The purpose of a physical is for the doctor to collect data to assess your risk for disease. It differs from a sick visit in that the doctor is not trying to treat an acute condition, but is trying to provide you with guidance and education on disease prevention and health promotion. However, a discussion of any present acute conditions can be addressed.
What to Expect at a Physical Exam
Your physician will first take a history. This involves asking questions about your personal past medical history (e.g., any injuries or surgeries, etc.), employment history, exercise participation, tobacco habits, prescription and over-the-counter medication use, dietary habits including alcohol consumption, food and medication allergies, vaccination status, family medical history, and any current problems you may be experiencing.
Next your doctor will conduct a thorough physical exam that includes listening to your heart and lungs; looking in your ears, eyes, and throat; performing a neurological exam; palpitation of your abdomen and lymph nodes; a skin examination, and assessment of your pulse and blood pressure.
Typically you will have your blood drawn to determine your cholesterol levels, blood sugar count, among other studies, based on your history taken earlier in the appointment and findings during the physical exam. A urinalysis will also be required. Based on the findings of the history and physical exam, other studies such as x-rays and EKG's, etc., may be ordered by your doctor.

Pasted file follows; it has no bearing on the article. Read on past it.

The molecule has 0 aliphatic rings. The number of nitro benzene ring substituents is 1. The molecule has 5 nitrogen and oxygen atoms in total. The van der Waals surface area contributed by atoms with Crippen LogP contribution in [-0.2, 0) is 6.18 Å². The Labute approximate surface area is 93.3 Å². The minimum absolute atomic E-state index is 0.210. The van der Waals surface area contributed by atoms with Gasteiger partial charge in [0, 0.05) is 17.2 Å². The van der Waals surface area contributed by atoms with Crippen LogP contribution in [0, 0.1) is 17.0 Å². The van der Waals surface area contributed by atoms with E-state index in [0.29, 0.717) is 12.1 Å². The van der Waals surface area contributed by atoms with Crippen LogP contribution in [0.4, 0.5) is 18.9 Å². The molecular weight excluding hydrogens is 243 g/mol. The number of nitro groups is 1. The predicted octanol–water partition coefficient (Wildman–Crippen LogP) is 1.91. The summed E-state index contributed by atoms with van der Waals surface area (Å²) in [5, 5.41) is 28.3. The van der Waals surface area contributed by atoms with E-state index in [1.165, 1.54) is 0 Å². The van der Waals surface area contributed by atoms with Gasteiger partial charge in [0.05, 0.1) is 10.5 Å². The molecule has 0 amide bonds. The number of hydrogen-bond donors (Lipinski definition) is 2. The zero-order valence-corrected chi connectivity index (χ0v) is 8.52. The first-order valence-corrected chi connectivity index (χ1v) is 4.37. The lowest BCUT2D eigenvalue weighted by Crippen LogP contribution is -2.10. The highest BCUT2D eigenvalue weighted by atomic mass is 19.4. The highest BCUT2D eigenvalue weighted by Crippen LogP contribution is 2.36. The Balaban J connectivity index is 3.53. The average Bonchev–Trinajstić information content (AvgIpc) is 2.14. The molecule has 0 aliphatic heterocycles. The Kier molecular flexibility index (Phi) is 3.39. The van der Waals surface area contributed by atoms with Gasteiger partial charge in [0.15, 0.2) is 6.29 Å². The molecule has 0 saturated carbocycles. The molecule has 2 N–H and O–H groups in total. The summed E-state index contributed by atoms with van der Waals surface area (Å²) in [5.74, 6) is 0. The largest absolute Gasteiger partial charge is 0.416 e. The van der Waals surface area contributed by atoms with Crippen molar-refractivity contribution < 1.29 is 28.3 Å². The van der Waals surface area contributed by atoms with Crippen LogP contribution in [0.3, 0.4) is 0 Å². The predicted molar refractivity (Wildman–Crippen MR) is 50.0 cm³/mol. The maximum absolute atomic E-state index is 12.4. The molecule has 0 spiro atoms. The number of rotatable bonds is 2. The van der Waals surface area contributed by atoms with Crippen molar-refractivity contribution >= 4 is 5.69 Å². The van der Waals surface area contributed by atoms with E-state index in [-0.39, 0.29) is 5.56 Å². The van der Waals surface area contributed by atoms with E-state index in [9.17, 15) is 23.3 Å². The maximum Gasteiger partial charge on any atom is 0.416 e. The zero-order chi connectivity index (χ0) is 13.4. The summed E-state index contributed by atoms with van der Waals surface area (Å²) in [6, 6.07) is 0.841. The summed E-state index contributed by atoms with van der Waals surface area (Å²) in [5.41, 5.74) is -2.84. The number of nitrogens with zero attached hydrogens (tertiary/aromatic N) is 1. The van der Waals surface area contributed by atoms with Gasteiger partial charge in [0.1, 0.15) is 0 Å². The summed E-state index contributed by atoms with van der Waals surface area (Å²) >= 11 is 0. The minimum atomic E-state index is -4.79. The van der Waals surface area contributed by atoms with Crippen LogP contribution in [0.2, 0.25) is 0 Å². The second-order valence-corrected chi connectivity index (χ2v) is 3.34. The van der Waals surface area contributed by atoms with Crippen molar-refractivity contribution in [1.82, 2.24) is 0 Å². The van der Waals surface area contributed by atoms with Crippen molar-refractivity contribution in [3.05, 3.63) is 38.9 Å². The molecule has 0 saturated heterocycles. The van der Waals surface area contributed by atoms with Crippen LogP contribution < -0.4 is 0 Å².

How to Prepare for your Physical Exam
To get the most out of your appointment you should bring a list of current medications and a list of problems you may be experiencing or any questions you may have. You should also have a good understanding of your family's medical history. For example, did your father or mother have heart disease or cancer?
Bringing a diet diary that lists what you have eaten for at least 3 days, and preferably includes a weekend day, would be beneficial. In addition, it is ideal to fast (not eat for 12 hours) to obtain the best readings from the blood work. It is okay to take most current medications unless specified by your doctor not to do so.
Most importantly, be honest with your physician and do not allow feelings of embarrassment preclude you from asking questions about your concerns. Your doctor cannot advise you appropriately if (s)he is not given all of your pertinent information. Remember everything you tell your physician is confidential. His/her goal is to help you achieve optimal well-being.